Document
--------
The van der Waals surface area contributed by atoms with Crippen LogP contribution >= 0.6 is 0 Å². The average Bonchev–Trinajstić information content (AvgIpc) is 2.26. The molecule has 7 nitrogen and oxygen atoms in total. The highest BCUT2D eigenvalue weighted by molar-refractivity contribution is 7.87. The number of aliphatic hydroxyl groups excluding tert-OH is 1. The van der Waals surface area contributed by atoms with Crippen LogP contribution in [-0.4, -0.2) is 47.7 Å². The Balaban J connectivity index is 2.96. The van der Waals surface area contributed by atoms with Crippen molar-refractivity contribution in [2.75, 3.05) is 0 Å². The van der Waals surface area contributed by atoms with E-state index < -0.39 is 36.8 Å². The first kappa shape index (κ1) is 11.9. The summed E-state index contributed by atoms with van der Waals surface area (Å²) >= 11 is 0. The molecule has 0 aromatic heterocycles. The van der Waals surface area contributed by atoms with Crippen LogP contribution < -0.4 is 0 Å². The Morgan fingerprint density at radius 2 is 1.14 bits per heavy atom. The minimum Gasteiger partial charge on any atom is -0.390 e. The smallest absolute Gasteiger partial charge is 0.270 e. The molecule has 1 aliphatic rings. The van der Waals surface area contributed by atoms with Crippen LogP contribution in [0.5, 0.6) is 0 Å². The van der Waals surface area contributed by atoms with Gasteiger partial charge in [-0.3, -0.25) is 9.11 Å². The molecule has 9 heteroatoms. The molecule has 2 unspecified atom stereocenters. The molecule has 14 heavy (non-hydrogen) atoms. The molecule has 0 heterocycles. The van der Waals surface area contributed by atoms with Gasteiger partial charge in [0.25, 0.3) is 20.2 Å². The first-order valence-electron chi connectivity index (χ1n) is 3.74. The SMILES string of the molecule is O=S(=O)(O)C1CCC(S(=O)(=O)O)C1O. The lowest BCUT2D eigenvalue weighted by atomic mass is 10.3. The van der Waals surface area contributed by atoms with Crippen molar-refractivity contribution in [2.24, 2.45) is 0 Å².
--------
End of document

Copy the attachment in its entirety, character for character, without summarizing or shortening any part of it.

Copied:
The van der Waals surface area contributed by atoms with Crippen LogP contribution >= 0.6 is 0 Å². The average Bonchev–Trinajstić information content (AvgIpc) is 2.26. The molecule has 7 nitrogen and oxygen atoms in total. The highest BCUT2D eigenvalue weighted by molar-refractivity contribution is 7.87. The number of aliphatic hydroxyl groups excluding tert-OH is 1. The van der Waals surface area contributed by atoms with Crippen LogP contribution in [-0.4, -0.2) is 47.7 Å². The Balaban J connectivity index is 2.96. The van der Waals surface area contributed by atoms with Crippen molar-refractivity contribution in [2.75, 3.05) is 0 Å². The van der Waals surface area contributed by atoms with E-state index < -0.39 is 36.8 Å². The first kappa shape index (κ1) is 11.9. The summed E-state index contributed by atoms with van der Waals surface area (Å²) >= 11 is 0. The molecule has 0 aromatic heterocycles. The van der Waals surface area contributed by atoms with Crippen LogP contribution < -0.4 is 0 Å². The Morgan fingerprint density at radius 2 is 1.14 bits per heavy atom. The minimum Gasteiger partial charge on any atom is -0.390 e. The smallest absolute Gasteiger partial charge is 0.270 e. The molecule has 1 aliphatic rings. The van der Waals surface area contributed by atoms with Crippen LogP contribution in [0.5, 0.6) is 0 Å². The van der Waals surface area contributed by atoms with Gasteiger partial charge in [-0.3, -0.25) is 9.11 Å². The molecule has 9 heteroatoms. The molecule has 2 unspecified atom stereocenters. The molecule has 14 heavy (non-hydrogen) atoms. The molecule has 0 heterocycles. The van der Waals surface area contributed by atoms with Gasteiger partial charge in [0.25, 0.3) is 20.2 Å². The first-order valence-electron chi connectivity index (χ1n) is 3.74. The SMILES string of the molecule is O=S(=O)(O)C1CCC(S(=O)(=O)O)C1O. The lowest BCUT2D eigenvalue weighted by atomic mass is 10.3. The van der Waals surface area contributed by atoms with Crippen molar-refractivity contribution in [2.24, 2.45) is 0 Å².